Washington Watch: Biden pitches Pell increase, new fund to scale proven programs


The Biden administration on Monday unveiled its fiscal year (FY) 2025 budget, marking the formal start of the annual federal budget and appropriations cycle.

The budget is being released about a month later than usual. However, spending for the current fiscal year has not been finalized. Congress has until March 22 to pass the remaining six FY 2024 appropriations bills, including the all-important Labor, HHS and Education (LHHS-ED) bill.

The president’s FY 25 budget includes large education spending proposals. These and other proposals would be “paid for” (and then some) by tax increases on corporations and wealthy individuals. Given the low likelihood that Congress will pass the budget’s more ambitious proposals, the funding request is best viewed as a policy document that signals the president’s priorities. This takes on added salience in a presidential election year.

Partisan lobs

In remarks at a U.S. Education Department budget briefing, Secretary Miguel Cardona repeatedly contrasted the increased education investments in the Biden budget with the cuts called for during the Trump administration’s ED budgets (though Congress did not enact most of those cuts).

Reflecting partisan times, Rep. Virginia Foxx (R-North Carolina), chair of the House Education and Workforce Committee said that Biden’s budget “is not a fiscal panacea – it will make the nation keel over from shouldering more unsustainable and irresponsible debt.” She added that the budget “includes reckless proposals creating free community college and significantly increasing the Pell Grant with no accountability to ensure the degrees students are given actually yield high-quality jobs.”

Budget landscape looking forward

The budget’s potential impact will also be limited because it will be considered by a narrowly divided Congress. In addition, strict discretionary budget caps that were placed last year limit the prospect for significant FY 25 spending increases. If Congress keeps to those caps, level funding for any given program in FY 25 would be a positive outcome.

Most of the budget’s major new funding proposals, some of which are described below, would rely upon “mandatory spending.” This spending is automatic — it is used for programs like Social Security — and is not subject to the discretionary budget caps, but enacting new mandatory funding legislation is generally viewed as politically unrealistic.  

Because the White House released the budget  before FY 24 spending has been finalized, it can only estimate year-to-year funding changes for any given program between FY 24 and FY 25. Funding levels as compared FY 23 will be used below.

New fund for dual enrollment and more

The budget calls for increasing discretionary appropriations for ED by nearly 4%, to approximately $82.5 million. The proposal includes some major initiatives that would be funded with mandatory dollars, including the return of a proposal for free community college tuition. The American Association of Community Colleges (AACC) continues to strongly support this initiative because of its positive effect on college participation.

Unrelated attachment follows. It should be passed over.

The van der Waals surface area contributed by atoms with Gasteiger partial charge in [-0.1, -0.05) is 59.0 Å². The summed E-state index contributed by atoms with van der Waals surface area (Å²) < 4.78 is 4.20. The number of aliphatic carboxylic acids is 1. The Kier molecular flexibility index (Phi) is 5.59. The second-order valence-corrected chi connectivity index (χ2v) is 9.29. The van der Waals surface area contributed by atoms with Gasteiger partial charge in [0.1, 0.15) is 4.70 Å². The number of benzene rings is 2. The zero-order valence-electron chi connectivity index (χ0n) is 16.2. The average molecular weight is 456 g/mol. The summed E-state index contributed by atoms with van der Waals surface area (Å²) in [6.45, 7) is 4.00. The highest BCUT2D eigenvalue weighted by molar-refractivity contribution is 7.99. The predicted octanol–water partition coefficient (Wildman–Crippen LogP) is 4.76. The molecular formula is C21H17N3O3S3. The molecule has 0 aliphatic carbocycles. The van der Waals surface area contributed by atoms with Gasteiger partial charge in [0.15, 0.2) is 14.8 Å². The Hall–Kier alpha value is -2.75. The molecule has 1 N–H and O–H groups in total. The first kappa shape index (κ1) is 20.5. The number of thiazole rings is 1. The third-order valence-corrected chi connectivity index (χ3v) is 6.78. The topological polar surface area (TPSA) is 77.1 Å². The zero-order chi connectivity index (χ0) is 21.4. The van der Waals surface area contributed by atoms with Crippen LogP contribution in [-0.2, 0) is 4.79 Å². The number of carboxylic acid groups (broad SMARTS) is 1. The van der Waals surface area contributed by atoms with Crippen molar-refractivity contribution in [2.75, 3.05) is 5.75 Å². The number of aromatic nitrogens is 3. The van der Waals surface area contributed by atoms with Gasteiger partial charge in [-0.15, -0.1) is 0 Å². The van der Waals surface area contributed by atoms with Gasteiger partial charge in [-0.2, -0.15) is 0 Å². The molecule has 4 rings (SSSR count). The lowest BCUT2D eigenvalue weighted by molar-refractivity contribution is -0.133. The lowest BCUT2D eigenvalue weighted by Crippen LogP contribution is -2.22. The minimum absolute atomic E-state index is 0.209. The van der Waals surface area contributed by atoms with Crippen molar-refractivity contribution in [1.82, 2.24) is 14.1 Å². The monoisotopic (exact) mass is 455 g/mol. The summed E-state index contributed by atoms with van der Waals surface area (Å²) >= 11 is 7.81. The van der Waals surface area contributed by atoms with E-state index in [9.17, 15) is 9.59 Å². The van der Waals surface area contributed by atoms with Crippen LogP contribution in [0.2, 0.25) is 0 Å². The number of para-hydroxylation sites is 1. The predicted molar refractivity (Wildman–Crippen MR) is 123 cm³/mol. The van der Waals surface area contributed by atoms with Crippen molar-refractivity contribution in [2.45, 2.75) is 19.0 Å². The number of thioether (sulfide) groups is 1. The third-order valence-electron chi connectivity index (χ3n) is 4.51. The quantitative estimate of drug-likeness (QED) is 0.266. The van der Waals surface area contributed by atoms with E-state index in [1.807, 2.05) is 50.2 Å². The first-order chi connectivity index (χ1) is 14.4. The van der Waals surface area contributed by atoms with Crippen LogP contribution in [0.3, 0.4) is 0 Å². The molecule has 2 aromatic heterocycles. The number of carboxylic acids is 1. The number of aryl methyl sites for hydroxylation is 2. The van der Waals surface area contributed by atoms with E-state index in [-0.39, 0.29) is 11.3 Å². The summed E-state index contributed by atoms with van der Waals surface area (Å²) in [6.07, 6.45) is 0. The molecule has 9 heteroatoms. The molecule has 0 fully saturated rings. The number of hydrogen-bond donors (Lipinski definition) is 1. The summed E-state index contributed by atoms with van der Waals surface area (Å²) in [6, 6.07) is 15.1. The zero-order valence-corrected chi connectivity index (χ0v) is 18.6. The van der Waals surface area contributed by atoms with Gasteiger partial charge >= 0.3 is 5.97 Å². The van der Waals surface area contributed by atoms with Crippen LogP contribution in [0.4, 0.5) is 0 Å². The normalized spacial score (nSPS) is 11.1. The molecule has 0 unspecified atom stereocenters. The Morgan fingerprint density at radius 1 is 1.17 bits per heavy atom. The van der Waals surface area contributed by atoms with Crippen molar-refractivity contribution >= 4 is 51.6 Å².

The budget also includes a $12 billion Reducing the Cost of College Fund, which would support the expansion of dual-enrollment programs, reward colleges that provide an excellent education at an affordable price, and make grants to scale evidence-based strategies to increase completion rates and reduce student cost burdens. Details on this major initiative are not yet available, but a potential new role for the federal government in dual-enrollment programs is obviously of keen interest to community colleges.  

The new budget continues to reflect Biden’s support for doubling the FY 21 Pell Grant maximum by FY 2029, proposing a $750 increase in the maximum award for next year. Of that amount, $100 would come in discretionary funding and $650 in mandatory funding. Only students attending public and non-profit institutions would be eligible to receive the $650 mandatory add-on; for-profit school students would be cut out.  

The other major student aid programs – Supplemental Educational Opportunity Grants and Federal Work Study – would be level-funded.

Minor funding increases for Perkins career and technical education state grants and national initiatives are included, and the story is much the same for the Adult Basic Education and Family Literacy program. All of the Higher Education Act Title III and V programs would be bolstered, with a particularly healthy $18 million increase for the Strengthening Institutions Program, to $140 million.

Likewise, the TRIO, GEAR-UP and Child Care Access Means Parents in School programs would receive moderate increases. All these programs are funded through the annual discretionary appropriations process.

More money for apprenticeships

The administration is proposing $13.9 billion of discretionary funds for the Department of Labor (DOL), an increase of $300 million over FY 23.

The budget would increase the Strengthening Community Colleges Training Grants program to $70 million, an increase of $5 million over FY 23. This indicates continued administration support for the program, though the request is less than last year’s $100 million. AACC continues its advocacy for this program. 

Funding for Workforce Innovation and Opportunity Act state funding streams – adult, dislocated workers and youth – would remain steady, with a decrease in funding for national-level programs. Funding for registered apprenticeship programs would grow by $50 million, to $335 million.

About the Author

Jim Hermes
Jim Hermes is associate vice president of government relations at the American Association of Community Colleges.
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